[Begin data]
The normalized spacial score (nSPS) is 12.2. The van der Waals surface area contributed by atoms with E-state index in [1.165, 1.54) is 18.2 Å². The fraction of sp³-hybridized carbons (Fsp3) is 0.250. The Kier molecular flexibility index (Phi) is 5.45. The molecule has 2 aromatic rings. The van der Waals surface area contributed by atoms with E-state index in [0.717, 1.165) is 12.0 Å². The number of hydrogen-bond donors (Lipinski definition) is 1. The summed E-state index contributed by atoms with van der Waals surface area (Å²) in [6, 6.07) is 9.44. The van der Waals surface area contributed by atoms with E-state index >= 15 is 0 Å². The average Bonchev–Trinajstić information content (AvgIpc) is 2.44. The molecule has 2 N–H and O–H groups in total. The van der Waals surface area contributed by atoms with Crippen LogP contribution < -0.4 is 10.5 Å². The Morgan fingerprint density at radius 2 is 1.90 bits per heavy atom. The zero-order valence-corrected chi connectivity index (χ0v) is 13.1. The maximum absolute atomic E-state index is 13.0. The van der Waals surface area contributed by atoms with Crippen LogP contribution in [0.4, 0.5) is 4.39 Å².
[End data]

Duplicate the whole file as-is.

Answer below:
The normalized spacial score (nSPS) is 12.2. The van der Waals surface area contributed by atoms with E-state index in [1.165, 1.54) is 18.2 Å². The fraction of sp³-hybridized carbons (Fsp3) is 0.250. The Kier molecular flexibility index (Phi) is 5.45. The molecule has 2 aromatic rings. The van der Waals surface area contributed by atoms with E-state index in [0.717, 1.165) is 12.0 Å². The number of hydrogen-bond donors (Lipinski definition) is 1. The summed E-state index contributed by atoms with van der Waals surface area (Å²) in [6, 6.07) is 9.44. The van der Waals surface area contributed by atoms with E-state index >= 15 is 0 Å². The average Bonchev–Trinajstić information content (AvgIpc) is 2.44. The molecule has 2 N–H and O–H groups in total. The van der Waals surface area contributed by atoms with Crippen LogP contribution < -0.4 is 10.5 Å². The Morgan fingerprint density at radius 2 is 1.90 bits per heavy atom. The zero-order valence-corrected chi connectivity index (χ0v) is 13.1. The maximum absolute atomic E-state index is 13.0. The van der Waals surface area contributed by atoms with Crippen LogP contribution in [0.4, 0.5) is 4.39 Å².